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Persuasive Technology & Unethical Design: Something Only The Tech Industry Knows...

A perspective on the 2020 Netflix docudrama film 'The Social Dilemma'.


'If you are not paying for the product, then you are the product.' – These were the words of Tristan Harris, a former design ethicist at Google, who echoed the classic saying in his interview on a recent Netflix documentary. It has become well known that the social media business model is based on advertisements and fueled by engagement. Basically, the more users can be kept engaged with apps, the more money is made by advertising products and services to them.

Throughout 'The Social Dilemma', one particular question is repeatedly asked of participants: 'What is the problem?', to which no one can really give a straight answer. By the end of the film, viewers are left with the conclusion that the problem could be the calculated manipulation of the social media business model.


"The goal is to affect real-world behavior and emotions without ever triggering the user's awareness..." – Shoshana Zuboff, Harvard professor and psychologist

Anyone who uses social media would already know how addictive these 'free' platforms can be – this aspect is not a revelation. But what 'The Social Dilemma' points out is that the perniciousness of social media lies behind the intentional, unethical design and programming of these apps. As Zuboff said: "The goal is to affect real-world behavior and emotions without ever triggering the user's awareness..."


With social media platforms competing for our attention, "Persuasive Technology" is being used to ensure that we stay engaged for the maximum amount of time. In his article "The Invisible, Manipulative Power of Persuasive Technology", Jordan Larson explains that Persuasive Technology marries traditional ways of persuasion – using information, incentives, and sometimes coercion – with the new capabilities of devices to change user behavior. The behavior-oriented design persuades us to stay logged in – with the use of features like Instagram's explore page, or Facebook's infinite scrolling – or to buy more with features like the one-click checkout.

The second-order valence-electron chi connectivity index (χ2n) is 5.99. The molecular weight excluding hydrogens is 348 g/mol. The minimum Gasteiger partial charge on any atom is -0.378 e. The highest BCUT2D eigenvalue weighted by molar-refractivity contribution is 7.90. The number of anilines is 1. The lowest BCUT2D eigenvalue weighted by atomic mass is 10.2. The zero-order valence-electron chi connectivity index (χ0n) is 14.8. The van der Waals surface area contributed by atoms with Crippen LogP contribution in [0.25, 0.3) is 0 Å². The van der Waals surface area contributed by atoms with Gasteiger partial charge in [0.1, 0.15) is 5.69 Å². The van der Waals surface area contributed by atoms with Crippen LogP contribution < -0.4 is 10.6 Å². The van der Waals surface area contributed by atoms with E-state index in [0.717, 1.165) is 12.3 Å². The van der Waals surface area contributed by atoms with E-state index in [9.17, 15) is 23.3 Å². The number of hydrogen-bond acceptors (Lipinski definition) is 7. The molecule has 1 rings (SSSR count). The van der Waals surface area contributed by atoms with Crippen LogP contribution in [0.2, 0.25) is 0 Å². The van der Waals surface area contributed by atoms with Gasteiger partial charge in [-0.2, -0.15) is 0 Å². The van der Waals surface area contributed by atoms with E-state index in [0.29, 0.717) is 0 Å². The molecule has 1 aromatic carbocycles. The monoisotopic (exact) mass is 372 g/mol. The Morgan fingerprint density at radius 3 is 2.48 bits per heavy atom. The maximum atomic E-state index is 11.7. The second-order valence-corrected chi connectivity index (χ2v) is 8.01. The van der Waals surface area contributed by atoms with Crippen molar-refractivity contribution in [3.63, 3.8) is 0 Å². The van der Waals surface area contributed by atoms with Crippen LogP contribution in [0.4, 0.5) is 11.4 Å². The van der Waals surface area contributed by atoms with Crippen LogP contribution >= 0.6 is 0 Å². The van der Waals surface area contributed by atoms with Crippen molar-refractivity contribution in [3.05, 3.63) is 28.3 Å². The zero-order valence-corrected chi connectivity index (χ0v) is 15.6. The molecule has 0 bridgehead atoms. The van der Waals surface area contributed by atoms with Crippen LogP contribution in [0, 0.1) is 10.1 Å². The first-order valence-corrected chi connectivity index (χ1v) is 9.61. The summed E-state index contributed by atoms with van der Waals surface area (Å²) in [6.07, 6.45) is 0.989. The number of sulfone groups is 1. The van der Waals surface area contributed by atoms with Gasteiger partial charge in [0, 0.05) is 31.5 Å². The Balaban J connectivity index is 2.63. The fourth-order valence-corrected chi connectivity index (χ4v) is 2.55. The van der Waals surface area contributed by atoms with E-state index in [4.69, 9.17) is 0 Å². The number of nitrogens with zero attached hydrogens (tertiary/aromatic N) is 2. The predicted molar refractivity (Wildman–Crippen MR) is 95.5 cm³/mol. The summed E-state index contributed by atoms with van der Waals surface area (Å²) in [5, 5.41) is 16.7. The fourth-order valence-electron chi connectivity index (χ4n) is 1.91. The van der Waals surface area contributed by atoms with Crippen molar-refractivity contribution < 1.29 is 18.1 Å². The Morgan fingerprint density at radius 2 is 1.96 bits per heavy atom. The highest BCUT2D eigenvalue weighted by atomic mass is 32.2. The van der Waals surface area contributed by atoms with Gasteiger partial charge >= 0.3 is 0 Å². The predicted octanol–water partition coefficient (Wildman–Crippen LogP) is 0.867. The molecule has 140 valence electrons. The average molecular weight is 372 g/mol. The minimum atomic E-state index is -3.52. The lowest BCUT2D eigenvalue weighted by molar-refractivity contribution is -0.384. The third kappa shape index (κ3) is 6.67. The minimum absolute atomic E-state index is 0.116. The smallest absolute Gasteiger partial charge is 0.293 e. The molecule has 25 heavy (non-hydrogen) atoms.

On August 8, 2018, a letter signed by 50 psychologists was sent to the American Psychological Association accusing psychologists working at tech companies of using "hidden manipulation techniques" to hook up kids to social media and game apps. Essentially, the petition brought attention to the danger of these practices and asked the APA to take a stand against them. Although some psychologists believe that persuasive technology can be used for good – i.e. breaking smoking habits, losing weight, or saving money – it is more often than not used to change our behavior for the monetary benefit of tech corporations, especially when they move from simple persuasion to manipulation.


'The Social Dilemma' comes in as an effective sounding alarm to the mining of our data and the use of unethical, manipulative technology that can cause slow but long term behavioral changes. Many of these companies have become the richest and most powerful in human history, building empires based on that very manipulation machine. Tristan Harris (former Google design ethicist) confirmed that there was never a time where 20 designers/programmers could be responsible for making decisions that would impact over 2 billion people. This kind of power should come with responsibility and accountability; but unfortunately, we are yet to see true accountability as witnessed in the recent antitrust hearing, where the tech giants barely took responsibility for their influence on people and mass decisions.


The docudrama film should be requisite viewing for everyone who has a social media account. It could be the most important documentary you see this year, as persuasive technology and unethical design are directly impacting the psychology behind our way of thinking. After seeing this you may look at your device as something that is not necessarily 'human friendly'. Nevertheless, as many former big tech corporation employees are blowing the whistle on the malpractice happening behind the scenes of social media, there is hope that something can be done to slow down, if not stop this type of manipulation. Although easier said than done, users themselves can also take some steps towards reducing their social media engagement. For instance;

  1. Turn off your notifications: You will find it easier to concentrate on your daily routine and not get easily distracted

  2. Have 'detox periods': You should schedule multiday breaks at least once a month

  3. Limit when and where to use social media: For instance, an hour before bedtime, leave your phone outside the bedroom

  4. Use apps to help limit your time on social media: Apps like Forest or Daywise, or features like Screen Time and Do Not Disturb can really be helpful

  5. Resist the urge to share EVERYTHING.

As technology continues to expand into our everyday living, we are reminded by documentaries like 'the Social Dilemma' to be more aware of the subtle influences around us, particularly when it comes to our social media engagement.



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